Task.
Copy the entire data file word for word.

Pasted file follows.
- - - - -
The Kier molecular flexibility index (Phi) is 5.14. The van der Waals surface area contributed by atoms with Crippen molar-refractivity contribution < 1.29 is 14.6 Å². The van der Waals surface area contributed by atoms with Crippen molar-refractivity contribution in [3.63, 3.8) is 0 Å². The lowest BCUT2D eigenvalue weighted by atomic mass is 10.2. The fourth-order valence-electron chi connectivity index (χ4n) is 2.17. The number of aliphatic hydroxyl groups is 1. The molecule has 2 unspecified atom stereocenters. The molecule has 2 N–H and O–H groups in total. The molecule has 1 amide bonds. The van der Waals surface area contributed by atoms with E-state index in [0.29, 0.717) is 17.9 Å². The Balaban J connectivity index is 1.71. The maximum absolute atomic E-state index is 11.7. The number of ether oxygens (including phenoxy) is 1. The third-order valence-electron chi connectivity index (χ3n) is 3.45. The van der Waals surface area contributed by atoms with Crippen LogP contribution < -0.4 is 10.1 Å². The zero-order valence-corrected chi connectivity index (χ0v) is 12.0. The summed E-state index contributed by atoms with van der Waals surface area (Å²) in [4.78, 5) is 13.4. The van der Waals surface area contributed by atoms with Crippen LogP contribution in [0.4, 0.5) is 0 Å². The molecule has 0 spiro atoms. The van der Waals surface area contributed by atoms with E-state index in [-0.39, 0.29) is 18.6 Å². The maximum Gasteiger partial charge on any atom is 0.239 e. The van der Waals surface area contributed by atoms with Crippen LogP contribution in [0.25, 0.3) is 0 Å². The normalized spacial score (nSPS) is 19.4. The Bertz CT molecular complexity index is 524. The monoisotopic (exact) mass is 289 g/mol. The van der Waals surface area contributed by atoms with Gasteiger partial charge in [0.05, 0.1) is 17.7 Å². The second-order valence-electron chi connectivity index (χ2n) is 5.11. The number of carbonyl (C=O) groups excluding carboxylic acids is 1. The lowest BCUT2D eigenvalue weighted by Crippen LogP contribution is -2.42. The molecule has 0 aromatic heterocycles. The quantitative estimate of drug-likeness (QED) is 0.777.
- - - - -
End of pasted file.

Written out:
The Kier molecular flexibility index (Phi) is 5.14. The van der Waals surface area contributed by atoms with Crippen molar-refractivity contribution < 1.29 is 14.6 Å². The van der Waals surface area contributed by atoms with Crippen molar-refractivity contribution in [3.63, 3.8) is 0 Å². The lowest BCUT2D eigenvalue weighted by atomic mass is 10.2. The fourth-order valence-electron chi connectivity index (χ4n) is 2.17. The number of aliphatic hydroxyl groups is 1. The molecule has 2 unspecified atom stereocenters. The molecule has 2 N–H and O–H groups in total. The molecule has 1 amide bonds. The van der Waals surface area contributed by atoms with E-state index in [0.29, 0.717) is 17.9 Å². The Balaban J connectivity index is 1.71. The maximum absolute atomic E-state index is 11.7. The number of ether oxygens (including phenoxy) is 1. The third-order valence-electron chi connectivity index (χ3n) is 3.45. The van der Waals surface area contributed by atoms with Crippen LogP contribution < -0.4 is 10.1 Å². The zero-order valence-corrected chi connectivity index (χ0v) is 12.0. The summed E-state index contributed by atoms with van der Waals surface area (Å²) in [4.78, 5) is 13.4. The van der Waals surface area contributed by atoms with Crippen LogP contribution in [0.4, 0.5) is 0 Å². The molecule has 0 spiro atoms. The van der Waals surface area contributed by atoms with E-state index in [-0.39, 0.29) is 18.6 Å². The maximum Gasteiger partial charge on any atom is 0.239 e. The van der Waals surface area contributed by atoms with Crippen LogP contribution in [0.25, 0.3) is 0 Å². The normalized spacial score (nSPS) is 19.4. The Bertz CT molecular complexity index is 524. The monoisotopic (exact) mass is 289 g/mol. The van der Waals surface area contributed by atoms with Gasteiger partial charge in [0.05, 0.1) is 17.7 Å². The second-order valence-electron chi connectivity index (χ2n) is 5.11. The number of carbonyl (C=O) groups excluding carboxylic acids is 1. The lowest BCUT2D eigenvalue weighted by Crippen LogP contribution is -2.42. The molecule has 0 aromatic heterocycles. The quantitative estimate of drug-likeness (QED) is 0.777.